4. Receiving of the wireless operator with radio direction finding equipment. Local weather service.

If the long wave receiver is damaged, or if it is needed to receive local civilian weather reports outside the bandwidth of FuG X, the commander or the co-pilot tunes the radio direction finding equipment (correction diagram has to be used). Wireless operator performs the connection.

c. Landing in bad weather

Because of the fast rate of descent it is necessary to perform drills when the weather and visibility is good. Landing in bad weather is performed with the help of the directional steering. Banking turns have to be performed evenly, or severe veering off the course will happen.

The landing itself must not be performed with the directional steering.

Blind landing is not possible if the fog reaches right down to ground.

Normal values for landing flight:

Manifold pressure           0,9 ATA

Engine RPM        2100 RPM

Indicated airspeed          240-230 km/h

Landing flap angle            25Y(landing flight position)

Undercarriage position  down

Flying weigth     11000 kg or less

1. Blind landing based on signals (Ukw-)

a. In landing flight right until the preliminary signal (VE). Minimum altitude 250m

b. From the preliminary signal (VE) right until the main signal (HE).

Manifold pressure 0,7 ATA.

Indicated airspeed 210-200 km/h (at HE)

Indicated descent 4 m / sec

Altitude over HE 50m.

c. From the main signal (HE) right until the landing At HE both throttles are slowly pulled back to idling.

Landing flaps are opened hilly, and at the same time elevators adjust accordingly.

Rate of descent 6 m/sec.

Contact to ground when landing flaps are hilly (501) opened ca. 10 sec, that is 600-700m after hearing the main signal (300-400 m from the edge of the field).

Just prior to touching down the rate of descent has to be reduced by pulling the airplane to higher angle of attack: not to stall landing, then there is risk of dropping a wing.

Landing flaps are set to taking off position (251) only after the airplane has traveled 1000-2000m counting from the hearing of the main signal. When increasing the angle of the landing flaps, and when elevator adjusts accordingly, there will be notable tail heaviness, which is necessary in the final part of the landing flight prior touching down.

2. Blind landing based on signal strength (ZZ)

On the other hand the great rate of descent and long landing roll on the ground, and on the other hand the steep glide path with landing flaps fully opened does not allow for big differences in duration of throttle reduction.

Radio direction alternations, cross-wind based errors, multiplied by the fast approach of the aeroplane, and deceleration from the blending of the engine noise and the "ZZ"-signal prevent the necessary accurate position finding in the final approach.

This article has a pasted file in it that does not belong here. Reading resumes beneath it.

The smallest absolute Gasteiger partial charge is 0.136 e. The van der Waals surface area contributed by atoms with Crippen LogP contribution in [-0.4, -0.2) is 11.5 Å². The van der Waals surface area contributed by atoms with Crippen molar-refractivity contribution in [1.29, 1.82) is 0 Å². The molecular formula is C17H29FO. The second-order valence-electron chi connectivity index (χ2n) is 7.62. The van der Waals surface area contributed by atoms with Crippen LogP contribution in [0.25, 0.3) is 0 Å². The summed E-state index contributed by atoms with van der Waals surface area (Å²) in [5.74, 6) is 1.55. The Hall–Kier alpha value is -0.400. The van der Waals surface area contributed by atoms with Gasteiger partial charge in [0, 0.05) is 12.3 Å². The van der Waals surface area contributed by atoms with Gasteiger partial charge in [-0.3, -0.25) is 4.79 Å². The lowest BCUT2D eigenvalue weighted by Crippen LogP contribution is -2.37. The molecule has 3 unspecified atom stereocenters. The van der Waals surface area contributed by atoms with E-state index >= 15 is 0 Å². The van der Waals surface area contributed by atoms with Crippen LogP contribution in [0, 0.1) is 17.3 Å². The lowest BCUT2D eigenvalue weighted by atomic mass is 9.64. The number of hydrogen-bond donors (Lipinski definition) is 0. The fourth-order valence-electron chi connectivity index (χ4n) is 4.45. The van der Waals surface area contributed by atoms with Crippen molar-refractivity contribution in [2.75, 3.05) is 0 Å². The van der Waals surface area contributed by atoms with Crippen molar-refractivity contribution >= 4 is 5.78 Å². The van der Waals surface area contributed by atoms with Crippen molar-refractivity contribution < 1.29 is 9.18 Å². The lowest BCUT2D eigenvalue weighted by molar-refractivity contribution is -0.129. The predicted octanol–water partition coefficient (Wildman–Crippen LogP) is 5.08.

All landing methods that are based on hearing a signal from the ground are therefore unsuitable for Ju 88 airplane. Only exception are airfields that are longer than 1,5km.[...]

4. Flaring off

Aborting the landing and following taking off again are performed as explained in the paragraph II Dl.

9. Night flying.

Taking off and landing at night time.

1. Length of runway lighting 450m (10 white lanterns) at minimum.

2. The end of the runway is marked with red lanterns which are 50 from the end.

3. On fields where electricity is available, are on dark nights obstacles and the edge of the runway lit on along the distance of the longer side of the field (front and back) and widely (to allow for larger variation of flight paths in take-off and landing).

Before taking off the flash suppressors have to be installed on the exhausts.

Navigation lights.

Instrument lighting.

Landing light (only used during take-off and landing) is switched on by pressing the switch on the left cockpit wall.

Instrument lighting is switched on with a switch on the right cockpit wall.

Adjusting the brightness of the sighting device reticule is done by rotating a knob on the device.

Cockpit is covered: windows with draw curtains.

front dome: lowering a curtain located behind the instrument panel.

10. Taking off with Siemens K4 U directional steering device

Switching on the directional steering device.

The knob of the direction setting rose on the directional gyro is pressed.

Main switch is set to Stage 1 (instrument panel in the front): directional gyro switches.

With the direction setter on the steering column the base of the directional gyro (upper gradient) is matched with the desired direction in the Patin secondary compass.

With the adjusting knob the directional gyro rose(lower gradient) is set to match with the directional gyro base (upper gradient) (pressing the adjusting knob disconnects the steering). Knob is pulled again.

Main switch is set to Stage 2: directional steering is switched on.

When the automatic steering device is switched on the aileron and elevator controls can be handed over to the bombardier to allow the pilot to rest or to perform other functions.

Bombardier then connects the auxiliary steering column (on the right wall) to it's socket (on bombardier's seat low left).

During take-off and landing the auxiliary steering column must be detached from it's socket.

Changing direction

1. Pilot of the airplane